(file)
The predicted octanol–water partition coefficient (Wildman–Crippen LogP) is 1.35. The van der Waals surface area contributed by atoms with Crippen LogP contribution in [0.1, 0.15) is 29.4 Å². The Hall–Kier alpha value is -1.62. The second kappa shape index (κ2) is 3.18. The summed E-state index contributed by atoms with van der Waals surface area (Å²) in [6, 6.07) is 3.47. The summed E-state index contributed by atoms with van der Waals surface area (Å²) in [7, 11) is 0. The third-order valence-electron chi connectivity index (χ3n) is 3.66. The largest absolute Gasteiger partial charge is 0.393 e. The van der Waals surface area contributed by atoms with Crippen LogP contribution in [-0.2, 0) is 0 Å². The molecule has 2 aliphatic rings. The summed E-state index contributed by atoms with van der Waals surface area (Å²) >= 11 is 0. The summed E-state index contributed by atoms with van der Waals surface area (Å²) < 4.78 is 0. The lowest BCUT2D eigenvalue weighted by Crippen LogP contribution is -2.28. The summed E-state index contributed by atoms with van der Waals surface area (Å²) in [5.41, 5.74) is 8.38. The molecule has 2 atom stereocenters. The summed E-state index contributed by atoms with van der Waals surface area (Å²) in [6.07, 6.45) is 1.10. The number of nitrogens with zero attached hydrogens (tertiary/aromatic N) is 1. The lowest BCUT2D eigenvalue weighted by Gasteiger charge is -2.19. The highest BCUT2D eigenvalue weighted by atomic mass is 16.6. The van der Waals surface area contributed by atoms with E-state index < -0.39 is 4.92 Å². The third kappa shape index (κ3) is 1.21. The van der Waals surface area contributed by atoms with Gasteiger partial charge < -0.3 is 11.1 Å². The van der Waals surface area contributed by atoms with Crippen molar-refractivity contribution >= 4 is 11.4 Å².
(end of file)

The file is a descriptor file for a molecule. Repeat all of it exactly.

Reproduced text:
The predicted octanol–water partition coefficient (Wildman–Crippen LogP) is 1.35. The van der Waals surface area contributed by atoms with Crippen LogP contribution in [0.1, 0.15) is 29.4 Å². The Hall–Kier alpha value is -1.62. The second kappa shape index (κ2) is 3.18. The summed E-state index contributed by atoms with van der Waals surface area (Å²) in [6, 6.07) is 3.47. The summed E-state index contributed by atoms with van der Waals surface area (Å²) in [7, 11) is 0. The third-order valence-electron chi connectivity index (χ3n) is 3.66. The largest absolute Gasteiger partial charge is 0.393 e. The van der Waals surface area contributed by atoms with Crippen LogP contribution in [-0.2, 0) is 0 Å². The molecule has 2 aliphatic rings. The summed E-state index contributed by atoms with van der Waals surface area (Å²) >= 11 is 0. The summed E-state index contributed by atoms with van der Waals surface area (Å²) < 4.78 is 0. The lowest BCUT2D eigenvalue weighted by Crippen LogP contribution is -2.28. The summed E-state index contributed by atoms with van der Waals surface area (Å²) in [5.41, 5.74) is 8.38. The molecule has 2 atom stereocenters. The summed E-state index contributed by atoms with van der Waals surface area (Å²) in [6.07, 6.45) is 1.10. The number of nitrogens with zero attached hydrogens (tertiary/aromatic N) is 1. The lowest BCUT2D eigenvalue weighted by Gasteiger charge is -2.19. The highest BCUT2D eigenvalue weighted by atomic mass is 16.6. The van der Waals surface area contributed by atoms with E-state index < -0.39 is 4.92 Å². The third kappa shape index (κ3) is 1.21. The van der Waals surface area contributed by atoms with Gasteiger partial charge < -0.3 is 11.1 Å². The van der Waals surface area contributed by atoms with Crippen molar-refractivity contribution >= 4 is 11.4 Å².